Halting violent plots

     As the summer approaches, many parents are filled with dread. Summer for a mother of five is 12 weeks of incessant phone calls to my office, keeping a 15-year-old girl out of trouble from my cubicle, and carting kids from swim lessons to T-ball to the movies and everything in between. I'm exhausted just thinking about it. But I, as well as many other parents, have uncovered another reason to dread the school year's close — the active shooter. Teens or young adults with an axe to grind seem more likely to wage war on classmates as the summer sun begins to warm the Earth.

     In recent weeks, police arrested a 16-year-old boy plotting to carry out simultaneous "Columbine-like mass murders" in two states on September 11, 2008. Investigating authorities found more than 100 knives and several illegal snakes at his Indiana home. In South Carolina, officers arrested 18-year-old Ryan Schallenberger after he allegedly planned what he referred to as a "Columbine follow-up." Police say the teen's journal entries showed how he planned out in detail — down to the costs of the bomb supplies — multiple explosions at his high school.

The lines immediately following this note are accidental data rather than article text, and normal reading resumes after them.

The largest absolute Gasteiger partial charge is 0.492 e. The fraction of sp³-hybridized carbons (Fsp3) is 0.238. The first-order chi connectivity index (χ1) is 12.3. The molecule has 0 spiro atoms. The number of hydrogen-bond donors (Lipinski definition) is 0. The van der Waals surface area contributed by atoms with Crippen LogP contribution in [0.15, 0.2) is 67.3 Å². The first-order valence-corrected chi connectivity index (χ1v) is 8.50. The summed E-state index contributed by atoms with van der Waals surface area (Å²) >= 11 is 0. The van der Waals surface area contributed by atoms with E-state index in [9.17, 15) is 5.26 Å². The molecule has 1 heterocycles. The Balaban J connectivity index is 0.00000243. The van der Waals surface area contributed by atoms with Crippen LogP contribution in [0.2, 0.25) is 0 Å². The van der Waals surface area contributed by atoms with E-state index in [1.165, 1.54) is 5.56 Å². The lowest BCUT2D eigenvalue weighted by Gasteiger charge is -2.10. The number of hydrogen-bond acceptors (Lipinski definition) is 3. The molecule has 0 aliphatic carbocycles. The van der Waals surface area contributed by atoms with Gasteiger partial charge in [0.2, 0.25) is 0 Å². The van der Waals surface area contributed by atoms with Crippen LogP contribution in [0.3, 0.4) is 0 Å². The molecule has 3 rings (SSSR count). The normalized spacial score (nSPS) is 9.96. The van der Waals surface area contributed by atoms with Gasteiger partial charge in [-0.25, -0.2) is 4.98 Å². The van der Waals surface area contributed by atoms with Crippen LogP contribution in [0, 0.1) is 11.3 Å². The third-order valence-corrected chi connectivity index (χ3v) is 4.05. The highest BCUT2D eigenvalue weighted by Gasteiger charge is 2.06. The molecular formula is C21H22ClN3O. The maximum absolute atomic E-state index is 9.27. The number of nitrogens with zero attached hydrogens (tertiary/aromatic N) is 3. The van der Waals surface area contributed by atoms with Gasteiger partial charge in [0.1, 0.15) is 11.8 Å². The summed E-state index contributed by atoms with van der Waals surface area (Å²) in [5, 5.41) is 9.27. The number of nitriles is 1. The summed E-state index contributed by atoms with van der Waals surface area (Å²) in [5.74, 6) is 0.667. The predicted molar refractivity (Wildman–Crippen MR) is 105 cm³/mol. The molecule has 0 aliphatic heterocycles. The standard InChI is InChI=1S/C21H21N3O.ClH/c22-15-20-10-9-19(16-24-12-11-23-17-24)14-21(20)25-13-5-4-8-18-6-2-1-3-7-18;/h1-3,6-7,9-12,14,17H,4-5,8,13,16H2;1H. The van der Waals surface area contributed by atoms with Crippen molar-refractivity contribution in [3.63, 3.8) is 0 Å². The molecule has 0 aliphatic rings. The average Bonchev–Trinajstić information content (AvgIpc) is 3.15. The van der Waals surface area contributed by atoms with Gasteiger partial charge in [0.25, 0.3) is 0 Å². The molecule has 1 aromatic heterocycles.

The International Association of Chiefs of Police publishes a "Guide for Preventing and Responding to School Violence." Section 3 of this volume takes an in-depth look at threat assessment, or more importantly, the need to thoroughly investigate any tips about potential school violence. This document advocates forming a threat assessment team to call in as needed to assess the credibility of, and needed response for, serious threats. Does your agency have such a team? If so, who's on it and how does it operate? Has this team circumvented any violent plots?

     LET investigates Campus Patrol in June and would like to know how you're navigating the potential for school violence. Hearing your crisis plans might help all of us — parents, faculty, students and law enforcement — plan for the unthinkable in our own communities.

Loading